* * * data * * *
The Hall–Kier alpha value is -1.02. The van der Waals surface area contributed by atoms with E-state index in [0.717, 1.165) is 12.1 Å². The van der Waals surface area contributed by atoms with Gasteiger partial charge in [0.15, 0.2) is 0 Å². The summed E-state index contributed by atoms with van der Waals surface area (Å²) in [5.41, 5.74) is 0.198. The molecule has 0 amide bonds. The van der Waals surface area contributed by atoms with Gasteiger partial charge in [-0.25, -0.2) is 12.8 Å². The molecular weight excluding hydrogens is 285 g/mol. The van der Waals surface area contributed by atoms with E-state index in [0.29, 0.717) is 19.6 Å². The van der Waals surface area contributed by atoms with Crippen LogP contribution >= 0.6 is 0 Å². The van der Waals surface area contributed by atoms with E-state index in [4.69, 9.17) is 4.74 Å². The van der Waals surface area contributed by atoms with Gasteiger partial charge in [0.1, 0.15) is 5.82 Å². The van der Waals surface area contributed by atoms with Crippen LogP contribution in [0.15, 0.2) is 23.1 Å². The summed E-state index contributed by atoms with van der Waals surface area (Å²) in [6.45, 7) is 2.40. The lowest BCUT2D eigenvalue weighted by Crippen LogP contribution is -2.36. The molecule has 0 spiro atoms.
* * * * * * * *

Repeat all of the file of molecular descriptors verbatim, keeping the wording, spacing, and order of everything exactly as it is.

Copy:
The Hall–Kier alpha value is -1.02. The van der Waals surface area contributed by atoms with E-state index in [0.717, 1.165) is 12.1 Å². The van der Waals surface area contributed by atoms with Gasteiger partial charge in [0.15, 0.2) is 0 Å². The summed E-state index contributed by atoms with van der Waals surface area (Å²) in [5.41, 5.74) is 0.198. The molecule has 0 amide bonds. The van der Waals surface area contributed by atoms with Gasteiger partial charge in [-0.25, -0.2) is 12.8 Å². The molecular weight excluding hydrogens is 285 g/mol. The van der Waals surface area contributed by atoms with E-state index in [0.29, 0.717) is 19.6 Å². The van der Waals surface area contributed by atoms with Crippen LogP contribution >= 0.6 is 0 Å². The van der Waals surface area contributed by atoms with E-state index in [4.69, 9.17) is 4.74 Å². The van der Waals surface area contributed by atoms with Gasteiger partial charge in [0.1, 0.15) is 5.82 Å². The van der Waals surface area contributed by atoms with Crippen LogP contribution in [0.15, 0.2) is 23.1 Å². The summed E-state index contributed by atoms with van der Waals surface area (Å²) in [6.45, 7) is 2.40. The lowest BCUT2D eigenvalue weighted by Crippen LogP contribution is -2.36. The molecule has 0 spiro atoms.